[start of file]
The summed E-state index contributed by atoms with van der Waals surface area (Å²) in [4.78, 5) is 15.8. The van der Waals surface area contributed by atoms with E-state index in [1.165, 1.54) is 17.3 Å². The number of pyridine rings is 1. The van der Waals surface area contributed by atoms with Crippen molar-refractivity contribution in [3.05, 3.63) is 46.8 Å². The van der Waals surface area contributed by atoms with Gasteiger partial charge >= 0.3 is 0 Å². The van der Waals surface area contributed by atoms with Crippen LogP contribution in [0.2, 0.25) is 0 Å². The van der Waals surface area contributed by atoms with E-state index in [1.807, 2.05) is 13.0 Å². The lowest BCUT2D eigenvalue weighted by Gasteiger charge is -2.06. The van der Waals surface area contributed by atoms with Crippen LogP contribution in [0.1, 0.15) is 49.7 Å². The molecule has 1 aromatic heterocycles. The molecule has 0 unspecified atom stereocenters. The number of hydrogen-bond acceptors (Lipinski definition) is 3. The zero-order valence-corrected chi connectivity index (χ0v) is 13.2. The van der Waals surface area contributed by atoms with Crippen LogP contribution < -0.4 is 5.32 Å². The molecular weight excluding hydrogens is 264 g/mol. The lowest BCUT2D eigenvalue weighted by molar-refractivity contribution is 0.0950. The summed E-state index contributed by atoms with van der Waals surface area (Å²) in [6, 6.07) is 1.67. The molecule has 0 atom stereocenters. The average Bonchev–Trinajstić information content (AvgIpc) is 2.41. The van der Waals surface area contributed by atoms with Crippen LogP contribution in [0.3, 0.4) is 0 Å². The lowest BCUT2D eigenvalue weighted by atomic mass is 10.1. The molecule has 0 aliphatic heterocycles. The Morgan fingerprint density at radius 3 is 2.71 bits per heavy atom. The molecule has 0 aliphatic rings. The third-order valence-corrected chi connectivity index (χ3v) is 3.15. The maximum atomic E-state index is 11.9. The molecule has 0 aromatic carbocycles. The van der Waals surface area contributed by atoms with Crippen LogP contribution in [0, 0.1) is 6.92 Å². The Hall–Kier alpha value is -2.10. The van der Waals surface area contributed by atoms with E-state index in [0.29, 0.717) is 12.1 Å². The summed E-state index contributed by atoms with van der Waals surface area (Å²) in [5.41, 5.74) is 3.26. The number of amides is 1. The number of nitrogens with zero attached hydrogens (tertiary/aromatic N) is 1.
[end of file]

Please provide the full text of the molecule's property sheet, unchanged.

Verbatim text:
The summed E-state index contributed by atoms with van der Waals surface area (Å²) in [4.78, 5) is 15.8. The van der Waals surface area contributed by atoms with E-state index in [1.165, 1.54) is 17.3 Å². The number of pyridine rings is 1. The van der Waals surface area contributed by atoms with Crippen molar-refractivity contribution in [3.05, 3.63) is 46.8 Å². The van der Waals surface area contributed by atoms with Gasteiger partial charge >= 0.3 is 0 Å². The van der Waals surface area contributed by atoms with Crippen LogP contribution in [0.2, 0.25) is 0 Å². The van der Waals surface area contributed by atoms with E-state index in [1.807, 2.05) is 13.0 Å². The lowest BCUT2D eigenvalue weighted by Gasteiger charge is -2.06. The van der Waals surface area contributed by atoms with Crippen LogP contribution in [0.1, 0.15) is 49.7 Å². The molecule has 1 aromatic heterocycles. The molecule has 0 unspecified atom stereocenters. The number of hydrogen-bond acceptors (Lipinski definition) is 3. The zero-order valence-corrected chi connectivity index (χ0v) is 13.2. The van der Waals surface area contributed by atoms with Crippen LogP contribution < -0.4 is 5.32 Å². The molecular weight excluding hydrogens is 264 g/mol. The lowest BCUT2D eigenvalue weighted by molar-refractivity contribution is 0.0950. The summed E-state index contributed by atoms with van der Waals surface area (Å²) in [6, 6.07) is 1.67. The molecule has 0 atom stereocenters. The average Bonchev–Trinajstić information content (AvgIpc) is 2.41. The van der Waals surface area contributed by atoms with Crippen LogP contribution in [0.3, 0.4) is 0 Å². The lowest BCUT2D eigenvalue weighted by atomic mass is 10.1. The molecule has 0 aliphatic heterocycles. The Morgan fingerprint density at radius 3 is 2.71 bits per heavy atom. The molecule has 0 aliphatic rings. The third-order valence-corrected chi connectivity index (χ3v) is 3.15. The maximum atomic E-state index is 11.9. The molecule has 0 aromatic carbocycles. The van der Waals surface area contributed by atoms with Crippen LogP contribution in [0, 0.1) is 6.92 Å². The Hall–Kier alpha value is -2.10. The van der Waals surface area contributed by atoms with E-state index in [0.29, 0.717) is 12.1 Å². The summed E-state index contributed by atoms with van der Waals surface area (Å²) in [5.41, 5.74) is 3.26. The number of amides is 1. The number of nitrogens with zero attached hydrogens (tertiary/aromatic N) is 1.